When I was growing up, my father, far from a millennial, was a job hopper. He always chose to hop, and with a doctorate degree in computer science and robotics, there always seemed to be plenty of new engagements to hop to. He said he hopped so he was able to always move up the ladder and never stay stagnant, so my mother didn’t have to work, but mostly because he wasn’t satisfied after some time with his employer. He taught me to hop, and I did. After graduating, I spent only a few months in a position before taking off.
But now I don’t want to hop, and he hasn’t hopped in 10 years - the longest he’s ever stayed still - and everybody is surprised. As he collects plaques celebrating his anniversary with the organization and awards for his contribution to this or that project, he sends job openings from his company to family and friends seeking employment. He works for one of the largest global IT organizations, and yet he feels as though he’s part of something – something he’s proud of. I work for a small publishing company, but we’re both equally satisfied. In a time of record employee discontent, this is rare.
According to findings from Mercer’s What’s Working survey, released Monday, half of U.S. employees are actively eyeing the exits or have a less-than-favorable opinion of their employers. Nearly one in three American workers is seriously considering leaving his or her job, up from 23 percent six years ago. Further, 21 percent said they have a negative view of their employer and have largely checked out of their job. If every siren in your organizational alarm isn’t going off already, it should be. Without a change, this means higher retention costs, decreased productivity and a vast lack of talent.
Employees don’t leave for just any reason; they leave when they’re unhappy and frustrated.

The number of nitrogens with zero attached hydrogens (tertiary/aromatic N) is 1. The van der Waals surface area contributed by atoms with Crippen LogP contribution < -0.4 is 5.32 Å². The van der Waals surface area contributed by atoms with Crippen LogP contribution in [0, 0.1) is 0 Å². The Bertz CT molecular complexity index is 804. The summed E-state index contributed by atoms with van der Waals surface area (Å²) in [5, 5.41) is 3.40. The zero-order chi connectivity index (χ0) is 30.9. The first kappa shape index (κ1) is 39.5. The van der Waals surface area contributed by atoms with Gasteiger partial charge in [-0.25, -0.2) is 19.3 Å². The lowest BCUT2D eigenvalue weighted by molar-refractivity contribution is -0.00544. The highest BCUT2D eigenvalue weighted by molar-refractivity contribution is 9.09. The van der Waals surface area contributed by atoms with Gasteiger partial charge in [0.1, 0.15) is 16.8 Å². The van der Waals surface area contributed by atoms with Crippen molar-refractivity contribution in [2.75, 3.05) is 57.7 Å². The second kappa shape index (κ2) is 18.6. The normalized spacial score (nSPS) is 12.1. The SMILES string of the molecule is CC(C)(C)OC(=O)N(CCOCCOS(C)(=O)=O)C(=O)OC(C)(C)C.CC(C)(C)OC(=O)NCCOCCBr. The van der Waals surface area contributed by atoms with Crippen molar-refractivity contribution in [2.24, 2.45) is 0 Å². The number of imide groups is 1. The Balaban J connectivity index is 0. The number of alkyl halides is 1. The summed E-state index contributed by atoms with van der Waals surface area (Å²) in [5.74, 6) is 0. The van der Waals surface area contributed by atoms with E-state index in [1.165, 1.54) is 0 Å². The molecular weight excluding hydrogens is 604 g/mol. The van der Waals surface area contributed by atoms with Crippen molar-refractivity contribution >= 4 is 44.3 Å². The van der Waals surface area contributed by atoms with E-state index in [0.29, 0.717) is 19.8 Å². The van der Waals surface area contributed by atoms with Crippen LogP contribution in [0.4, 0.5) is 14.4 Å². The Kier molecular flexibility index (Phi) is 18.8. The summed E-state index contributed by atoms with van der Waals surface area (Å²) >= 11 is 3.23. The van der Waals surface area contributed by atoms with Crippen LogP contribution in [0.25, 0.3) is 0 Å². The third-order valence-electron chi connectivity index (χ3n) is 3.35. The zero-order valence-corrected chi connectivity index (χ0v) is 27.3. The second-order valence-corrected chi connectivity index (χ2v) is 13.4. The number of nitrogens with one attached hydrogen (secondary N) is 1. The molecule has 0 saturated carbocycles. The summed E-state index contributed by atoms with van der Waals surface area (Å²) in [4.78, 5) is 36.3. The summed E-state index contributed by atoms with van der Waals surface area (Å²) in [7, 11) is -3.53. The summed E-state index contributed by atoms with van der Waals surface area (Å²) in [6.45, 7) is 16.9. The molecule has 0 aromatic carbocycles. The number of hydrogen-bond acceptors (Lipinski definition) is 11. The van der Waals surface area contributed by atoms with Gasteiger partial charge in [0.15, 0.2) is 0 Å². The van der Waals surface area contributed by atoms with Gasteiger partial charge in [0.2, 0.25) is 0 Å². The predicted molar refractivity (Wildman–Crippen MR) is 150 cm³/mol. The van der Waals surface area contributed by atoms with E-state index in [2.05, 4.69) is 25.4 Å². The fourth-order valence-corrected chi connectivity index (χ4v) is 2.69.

According to a Right Management survey released in December, 84 percent of American adults said they actively intend to seek a new position this year. Additionally, findings from a MetLife survey titled "Study of Employee Benefits Trends" demonstrate that one in three employees hopes to be working somewhere else in the next 12 months.
These are averages across all generations. If we take a closer look at those known for their quick departures, the numbers are even more troubling.
Seventy percent of millennials say there is a possibility they will change jobs once the economy improves, according to a study by SBR Consulting. More than one-third (36 percent) stated they definitely or probably will.
During the peak of the recession, employees were far more likely to stay put unless they were laid off. There was a sense of thankfulness to have a job - especially for recent graduates - but as the recession dragged on and companies kept cutting, fewer employees were left and resources became scarce. Morale began to drop to an all-time low, but it was accepted because the gratitude for employment prevailed. Times have changed.
Amazon might be adding 5,000 new jobs, and its growth isn’t limited to the U.S. The company’s employees are stressed, but they’re satisfied; few millennials are fleeing tech companies such as Amazon, Apple, Dell, Facebook, Google, Hewlett-Packard, IBM, Intel and Microsoft. Further, private-sector employment increased by 38,000 from April to May on a seasonally adjusted basis, according to the latest ADP National Employment Report.
The new unemployment problem isn't a lack of jobs, but too few qualified workers. Siemens, whose 15 divisions in industry, energy and health care employed about 405,000 U.S. workers last year, has about 3,200 job vacancies. What’s stopping one of your skilled employees, especially a younger one, from filling one of those spots?
As the economic recovery continues to churn, employees will carry on fidgeting. Those who feel unfulfilled will leave. Forty percent of employees aged 25-34, and 44 percent of those 24 and younger are seriously considering leaving their job. What are you doing to stop your next generation of leaders from fleeing?